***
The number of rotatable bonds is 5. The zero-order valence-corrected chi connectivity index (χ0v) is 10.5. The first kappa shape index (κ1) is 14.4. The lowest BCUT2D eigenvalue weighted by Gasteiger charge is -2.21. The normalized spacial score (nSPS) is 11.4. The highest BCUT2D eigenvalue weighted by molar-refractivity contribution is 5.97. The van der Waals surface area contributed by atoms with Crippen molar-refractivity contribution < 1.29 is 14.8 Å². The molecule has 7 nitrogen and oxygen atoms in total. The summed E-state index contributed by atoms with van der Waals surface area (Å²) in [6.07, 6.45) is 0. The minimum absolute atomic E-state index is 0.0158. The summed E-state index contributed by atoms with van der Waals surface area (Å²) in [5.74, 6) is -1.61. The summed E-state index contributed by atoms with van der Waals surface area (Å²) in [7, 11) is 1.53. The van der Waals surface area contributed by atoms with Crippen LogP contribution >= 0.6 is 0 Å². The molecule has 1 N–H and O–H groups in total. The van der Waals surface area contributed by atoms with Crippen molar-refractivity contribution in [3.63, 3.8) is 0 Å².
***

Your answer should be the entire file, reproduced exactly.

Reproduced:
The number of rotatable bonds is 5. The zero-order valence-corrected chi connectivity index (χ0v) is 10.5. The first kappa shape index (κ1) is 14.4. The lowest BCUT2D eigenvalue weighted by Gasteiger charge is -2.21. The normalized spacial score (nSPS) is 11.4. The highest BCUT2D eigenvalue weighted by molar-refractivity contribution is 5.97. The van der Waals surface area contributed by atoms with Crippen molar-refractivity contribution < 1.29 is 14.8 Å². The molecule has 7 nitrogen and oxygen atoms in total. The summed E-state index contributed by atoms with van der Waals surface area (Å²) in [6.07, 6.45) is 0. The minimum absolute atomic E-state index is 0.0158. The summed E-state index contributed by atoms with van der Waals surface area (Å²) in [5.74, 6) is -1.61. The summed E-state index contributed by atoms with van der Waals surface area (Å²) in [7, 11) is 1.53. The van der Waals surface area contributed by atoms with Crippen LogP contribution >= 0.6 is 0 Å². The molecule has 1 N–H and O–H groups in total. The van der Waals surface area contributed by atoms with Crippen molar-refractivity contribution in [3.63, 3.8) is 0 Å².